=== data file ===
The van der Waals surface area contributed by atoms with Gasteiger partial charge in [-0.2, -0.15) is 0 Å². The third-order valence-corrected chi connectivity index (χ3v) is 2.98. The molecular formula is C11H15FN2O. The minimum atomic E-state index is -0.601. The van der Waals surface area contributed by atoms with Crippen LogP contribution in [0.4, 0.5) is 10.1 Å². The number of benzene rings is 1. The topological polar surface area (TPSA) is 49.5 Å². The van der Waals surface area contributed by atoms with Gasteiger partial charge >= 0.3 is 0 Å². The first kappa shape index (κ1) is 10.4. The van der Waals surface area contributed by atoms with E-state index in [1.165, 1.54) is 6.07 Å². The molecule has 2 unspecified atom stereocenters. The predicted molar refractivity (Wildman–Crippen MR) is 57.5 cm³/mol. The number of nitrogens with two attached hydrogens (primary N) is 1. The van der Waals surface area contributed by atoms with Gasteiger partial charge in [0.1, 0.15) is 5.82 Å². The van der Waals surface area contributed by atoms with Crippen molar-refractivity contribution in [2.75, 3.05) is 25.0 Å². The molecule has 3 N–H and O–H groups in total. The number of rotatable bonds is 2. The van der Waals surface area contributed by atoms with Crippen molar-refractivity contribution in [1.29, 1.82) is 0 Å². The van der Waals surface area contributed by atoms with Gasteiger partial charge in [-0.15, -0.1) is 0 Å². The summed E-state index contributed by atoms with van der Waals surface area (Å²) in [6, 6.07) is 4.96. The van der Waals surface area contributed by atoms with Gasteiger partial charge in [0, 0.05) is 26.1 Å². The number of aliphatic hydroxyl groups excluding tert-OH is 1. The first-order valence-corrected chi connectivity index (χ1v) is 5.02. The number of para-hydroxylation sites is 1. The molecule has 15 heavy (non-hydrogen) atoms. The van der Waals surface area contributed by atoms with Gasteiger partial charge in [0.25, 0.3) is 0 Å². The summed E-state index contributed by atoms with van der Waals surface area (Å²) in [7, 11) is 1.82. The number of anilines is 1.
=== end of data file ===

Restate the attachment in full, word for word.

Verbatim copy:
The van der Waals surface area contributed by atoms with Gasteiger partial charge in [-0.2, -0.15) is 0 Å². The third-order valence-corrected chi connectivity index (χ3v) is 2.98. The molecular formula is C11H15FN2O. The minimum atomic E-state index is -0.601. The van der Waals surface area contributed by atoms with Crippen LogP contribution in [0.4, 0.5) is 10.1 Å². The number of benzene rings is 1. The topological polar surface area (TPSA) is 49.5 Å². The van der Waals surface area contributed by atoms with Gasteiger partial charge >= 0.3 is 0 Å². The first kappa shape index (κ1) is 10.4. The van der Waals surface area contributed by atoms with E-state index in [1.165, 1.54) is 6.07 Å². The molecule has 2 unspecified atom stereocenters. The predicted molar refractivity (Wildman–Crippen MR) is 57.5 cm³/mol. The number of nitrogens with two attached hydrogens (primary N) is 1. The van der Waals surface area contributed by atoms with Gasteiger partial charge in [0.1, 0.15) is 5.82 Å². The van der Waals surface area contributed by atoms with Crippen molar-refractivity contribution in [2.75, 3.05) is 25.0 Å². The molecule has 3 N–H and O–H groups in total. The number of rotatable bonds is 2. The van der Waals surface area contributed by atoms with Crippen molar-refractivity contribution in [1.29, 1.82) is 0 Å². The van der Waals surface area contributed by atoms with Gasteiger partial charge in [-0.15, -0.1) is 0 Å². The summed E-state index contributed by atoms with van der Waals surface area (Å²) in [6, 6.07) is 4.96. The van der Waals surface area contributed by atoms with Gasteiger partial charge in [0, 0.05) is 26.1 Å². The number of aliphatic hydroxyl groups excluding tert-OH is 1. The first-order valence-corrected chi connectivity index (χ1v) is 5.02. The number of para-hydroxylation sites is 1. The molecule has 15 heavy (non-hydrogen) atoms. The van der Waals surface area contributed by atoms with Gasteiger partial charge in [0.25, 0.3) is 0 Å². The summed E-state index contributed by atoms with van der Waals surface area (Å²) in [7, 11) is 1.82. The number of anilines is 1.